It probably did him no political favors, but when Felicia Marcus saw Michael Frantz on the stage following the water summit sponsored by the city of Modesto and The Modesto Bee in July, she gave him a big hug. Marcus chairs the State Water Resources Control Board, the agency that wants more water left in the Tuolumne River for the sake of imperiled fish and environmental priorities. Frantz is a member of a board that stands to lose the most if Marcus’ agency gets its way.
That hug spoke volumes. In his four years on the Turlock Irrigation District board, Frantz has become one of the region’s most respected irrigation district representatives. When it comes to water policy, he has earned the respect of everyone from county supervisors to farmers to Marcus. He not only grasps the numbers, he gets the policy implications. Instead of spouting dogma, he listens to concerns and works to craft solutions.
Tracy Sunde, Frantz’s opponent, has done his homework and is well-versed on district issues. He has good thoughts on balancing the district’s power supplies and feels TID is a little behind in developing a green-power portfolio. Sunde is sympathetic to TID’s unionized employees, which is, in itself, not an issue. But relations between the union and the district have not always been good. Having a sympathetic director might help improve relations, but not at the risk of losing someone like Frantz.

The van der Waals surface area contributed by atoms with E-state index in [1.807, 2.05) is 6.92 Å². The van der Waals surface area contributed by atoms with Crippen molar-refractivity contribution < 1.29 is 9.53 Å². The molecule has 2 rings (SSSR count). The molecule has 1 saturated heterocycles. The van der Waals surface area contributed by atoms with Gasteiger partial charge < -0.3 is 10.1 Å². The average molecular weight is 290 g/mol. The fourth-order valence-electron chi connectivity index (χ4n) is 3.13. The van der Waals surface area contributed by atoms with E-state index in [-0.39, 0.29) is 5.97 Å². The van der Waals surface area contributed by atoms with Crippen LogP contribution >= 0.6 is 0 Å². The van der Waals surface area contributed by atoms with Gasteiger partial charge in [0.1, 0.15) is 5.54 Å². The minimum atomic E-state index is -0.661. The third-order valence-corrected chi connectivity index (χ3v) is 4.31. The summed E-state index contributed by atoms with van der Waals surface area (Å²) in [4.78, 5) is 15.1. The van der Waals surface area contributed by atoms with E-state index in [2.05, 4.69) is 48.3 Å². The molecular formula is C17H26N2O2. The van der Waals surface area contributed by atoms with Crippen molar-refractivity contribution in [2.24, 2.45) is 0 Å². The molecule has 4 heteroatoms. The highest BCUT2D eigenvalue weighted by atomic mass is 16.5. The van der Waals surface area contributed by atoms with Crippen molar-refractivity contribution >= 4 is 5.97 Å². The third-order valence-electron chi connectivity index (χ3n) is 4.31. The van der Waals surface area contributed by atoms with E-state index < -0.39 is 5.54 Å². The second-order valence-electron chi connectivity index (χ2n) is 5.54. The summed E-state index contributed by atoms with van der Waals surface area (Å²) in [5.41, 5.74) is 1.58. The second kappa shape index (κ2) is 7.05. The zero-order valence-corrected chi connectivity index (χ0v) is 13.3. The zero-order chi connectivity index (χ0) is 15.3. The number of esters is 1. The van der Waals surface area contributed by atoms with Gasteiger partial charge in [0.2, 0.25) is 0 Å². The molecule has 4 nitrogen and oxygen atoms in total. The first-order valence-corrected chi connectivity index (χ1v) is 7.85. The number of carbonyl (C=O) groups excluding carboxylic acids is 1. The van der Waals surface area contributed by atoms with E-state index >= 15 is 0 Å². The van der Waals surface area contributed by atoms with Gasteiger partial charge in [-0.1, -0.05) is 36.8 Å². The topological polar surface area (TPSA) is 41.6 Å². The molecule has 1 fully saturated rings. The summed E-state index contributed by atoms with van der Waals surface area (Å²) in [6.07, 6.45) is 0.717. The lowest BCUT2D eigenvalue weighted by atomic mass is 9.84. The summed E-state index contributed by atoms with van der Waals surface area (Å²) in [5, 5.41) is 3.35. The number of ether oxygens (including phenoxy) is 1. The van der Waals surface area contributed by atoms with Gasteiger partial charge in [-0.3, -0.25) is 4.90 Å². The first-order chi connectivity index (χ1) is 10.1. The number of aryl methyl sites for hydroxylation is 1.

As a board member, Frantz worked with Turlock Mayor Gary Soiseth to get the water-treatment plant moving after decades of stagnation. When Stanislaus County Supervisor Terry Withrow put together an ad hoc committee to meet informally with environmental groups, he asked Frantz to be part of it. Those ad hoc meetings have since moved to Sacramento and are finally showing signs of making progress toward real solutions. While many environmental organizations still cling to the belief that increased flows are the only way to create healthier rivers, others recognize there might be other paths to the same goals.
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The Bee firmly believes the irrigation districts must do all they can to defend the region’s water rights, but we also believe everyone has an obligation to keep those rivers healthy, clean and alive. Just running more water down the rivers won’t do that – something that’s been proven repeatedly elsewhere. We agree with Frantz that setting realistic goals for fish populations, stream improvements and verifiable environmental indicators is the best way to improve the health of the rivers.
That’s why we need Frantz at the table and on the TID board.